Improving the safety of Solomon Islands' Honiara port was in focus this week as the capital’s maritime stakeholders met to identify the risks and hazards affecting the Port of Honiara. This was the first meeting of the sort held in the Pacific Island nation. The meeting was part of the Pacific Community (SPC) Pacific Safety of Navigation Project, phase 2.
Stakeholders from the Solomon Islands Maritime Safety Administration (SIMSA), the Solomon Islands Women in Maritime Association, the Royal Solomon Islands Police Force's Maritime Unit, private shipping companies, the Solomon Islands Ports Authority, the Ministry of Fisheries and Marine Resources and members of the media attended the meeting and contributed to discussions.
The Project Manager of the Pacific Safety of Navigation project, Francesca Pradelli, said: “Today’s maritime stakeholders meeting provided an opportunity to hear local views and experiences on the risks and hazards of Honiara port. This will be invaluable information that SIMSA and SPC can use in developing options to mitigate these risks and increase the safety of navigation in Solomon Islands’ waters.”
SPC’s Ocean and Maritime Programme, in partnership with SIMSA, will use this preliminary information to conduct a risk assessment of the Port of Honiara based upon the Simplified Risk Assessment method (SIRA) developed by the International Association of Marine Aids to Navigation and Lighthouse Authorities (IALA). Maritime hazards identified by stakeholders for the Honiara port included an absence of lights and reflective materials on mooring buoys; and depth variation due to a river nearby. According to Patrick Wamahe, the manager of SIMSA Aids to Navigation, “this project really brings stakeholders together and gives them clear ideas on safety of navigation approaches. The implementation of Phase 2 will bring clear benefits to the Solomon Islands economy.”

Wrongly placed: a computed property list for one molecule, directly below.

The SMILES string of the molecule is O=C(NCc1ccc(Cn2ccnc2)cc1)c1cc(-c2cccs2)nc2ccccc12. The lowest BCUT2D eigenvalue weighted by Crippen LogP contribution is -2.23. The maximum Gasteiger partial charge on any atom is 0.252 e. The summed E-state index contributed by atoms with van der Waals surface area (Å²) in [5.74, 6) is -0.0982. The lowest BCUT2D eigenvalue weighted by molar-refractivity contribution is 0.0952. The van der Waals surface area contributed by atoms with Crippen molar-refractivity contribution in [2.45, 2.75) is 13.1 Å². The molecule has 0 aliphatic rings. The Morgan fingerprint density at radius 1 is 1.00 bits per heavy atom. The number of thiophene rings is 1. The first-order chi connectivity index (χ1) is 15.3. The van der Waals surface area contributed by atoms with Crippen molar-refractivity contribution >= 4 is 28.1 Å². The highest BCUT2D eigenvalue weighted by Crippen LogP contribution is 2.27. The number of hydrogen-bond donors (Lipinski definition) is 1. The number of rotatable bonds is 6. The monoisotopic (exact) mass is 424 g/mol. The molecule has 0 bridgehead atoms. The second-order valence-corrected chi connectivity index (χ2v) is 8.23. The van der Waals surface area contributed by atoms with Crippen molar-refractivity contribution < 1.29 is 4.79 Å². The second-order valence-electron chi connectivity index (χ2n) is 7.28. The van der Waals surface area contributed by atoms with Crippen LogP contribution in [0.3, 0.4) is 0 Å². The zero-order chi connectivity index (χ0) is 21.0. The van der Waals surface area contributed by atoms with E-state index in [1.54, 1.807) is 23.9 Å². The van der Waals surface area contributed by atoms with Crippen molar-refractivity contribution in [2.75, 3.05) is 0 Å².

Phase 1 of the Pacific Safety of Navigation project focused on conducting technical, legal and economic assessments, while Phase 2 will use knowledge gained from these assessments to enhance the capacity to develop and maintain Aids to Navigation in Pacific Island Countries and Territories. The project will also conduct risk assessments, develop legal frameworks for safety of navigation, and improve budgetary management.
Solomon Islands is one of the 13 targeted countries which has been responsive to the efforts of SPC’s Pacific Safety of Navigation project and has greatly seen clear safety improvements since the start of the project in 2016. The other 12 countries targeted under this project are: Cook Islands, Kiribati, Federated States of Micronesia, Marshall Islands, Nauru, Niue, Palau, Samoa, Tonga, Tokelau, Tuvalu and Vanuatu.
SPC Safety of Navigation Project phase 2 activities will continue in Kiribati and Vanuatu next month.